Forget everything you think you know about setting the mood, and get ready to trade in flickering candlelight for broad daylight. It’s free, it’s warm, and according to new research, it’s a pretty reliable aphrodisiac. A new study shows that exposure to sunlight increases feelings of passionate love (and levels of sexually stimulating hormones) in both men and women.
As with so much good science, this discovery, published in the journal Cell Reports, was an unexpected offshoot of a much bigger body of research. A team at Dr. Carmit Levy’s lab at Tel Aviv University was studying the cancerous effects of skin exposure to UVB light — one of the three wavelengths present in sunlight — when they discovered a heap of proteins related to sexual behavior hiding among skin cells. Roma Parikh, a PhD student in the lab, found initial evidence of UV exposure’s effects on testosterone levels in a paper from 1939, but couldn’t find any more research that had come after that. “And we really wanted to continue,” she says.
The new research adds to these eighty-year-old findings by confirming the existence of a similar effect in females. It also identifies the first player in the chain of biological processes that causes the phenomenon, a DNA-repair protein in the skin known as p53. Though it’s unknown yet whether p53 stimulates the release of fun and flirty hormones by communicating directly with the body’s hormone storage centers or if it has to send messages to the brain first, identifying this protein confirms that a sun-to-hormones mechanism exists.
To prove the effect for both sexes, Parikh observed mice after exposing them to low-intensity UVB. The animals were all over each other. When her team measured the levels of sexual hormones in the mice, they came back much higher than before their sunbath for males and females, with the females sent into heat.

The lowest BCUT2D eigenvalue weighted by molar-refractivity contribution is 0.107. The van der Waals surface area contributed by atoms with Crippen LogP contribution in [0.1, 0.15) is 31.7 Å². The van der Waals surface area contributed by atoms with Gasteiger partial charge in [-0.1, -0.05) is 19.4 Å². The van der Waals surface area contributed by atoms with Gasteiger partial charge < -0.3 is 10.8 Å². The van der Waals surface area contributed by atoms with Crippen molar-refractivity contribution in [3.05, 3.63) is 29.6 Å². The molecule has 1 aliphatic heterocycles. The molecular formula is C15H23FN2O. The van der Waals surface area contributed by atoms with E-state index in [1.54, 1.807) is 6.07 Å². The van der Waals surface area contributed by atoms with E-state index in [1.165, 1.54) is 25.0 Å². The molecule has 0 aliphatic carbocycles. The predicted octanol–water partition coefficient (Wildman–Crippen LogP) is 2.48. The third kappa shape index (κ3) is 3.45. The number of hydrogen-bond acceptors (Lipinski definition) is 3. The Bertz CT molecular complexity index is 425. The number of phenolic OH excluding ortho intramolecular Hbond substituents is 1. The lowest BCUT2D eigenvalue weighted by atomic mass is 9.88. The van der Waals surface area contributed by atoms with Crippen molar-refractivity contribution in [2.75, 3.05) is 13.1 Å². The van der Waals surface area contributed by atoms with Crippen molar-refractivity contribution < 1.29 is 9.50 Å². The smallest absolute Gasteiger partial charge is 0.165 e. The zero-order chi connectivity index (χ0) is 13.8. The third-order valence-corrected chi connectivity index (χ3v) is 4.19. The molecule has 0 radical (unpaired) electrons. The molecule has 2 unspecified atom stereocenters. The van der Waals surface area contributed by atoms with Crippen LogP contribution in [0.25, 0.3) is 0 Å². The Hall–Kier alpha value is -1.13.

When the team recreated the experiment with a small group of 19 humans, Parikh found evidence of the same hormonal trends. A questionnaire given to the group also showed higher passion across the board after time in the sun. The authors reported that women scored higher on questions about physical arousal, while men scored higher in the “cognitive dimension of passion,” including feeling a deep desire to get to know their partner better.
So, does this mean that sunbathing is the new foreplay? Yes! But don’t skip the sunscreen. Although sunshine might make you horny, it can also still give you skin cancer, which is decidedly unsexy. The hormonal boost happens quickly, after just 15 to 20 minutes of sunlight, but sunburn can happen even faster than that. Thankfully, Parikh promises that sunscreen won’t block any of the arousing benefits of a midday stroll with your partner.
This sun-passion connection calls to mind a whole host of earlier findings that could be tied to the phenomenon. Could it be one of the reasons why so many studies seem to find that people have more sex during the summer months? Aside from being able to see your partner, might sunlight add a little something extra to the hormonal alignment that seems to favor afternoon sex?
Parikh is hopeful that, looking forward, her research could lead to a possible future of UV treatments as hormonal therapy. “With infertility going up and young people having less sex, I think it could be really amazing,” she says.
Developments like that could be pretty far down the road, and there’s still so much that researchers have to learn about the exact mechanisms and limits of sunlight’s effects on human hormones. Until then, at least we’ve got a new meaning to “fun in the sun.”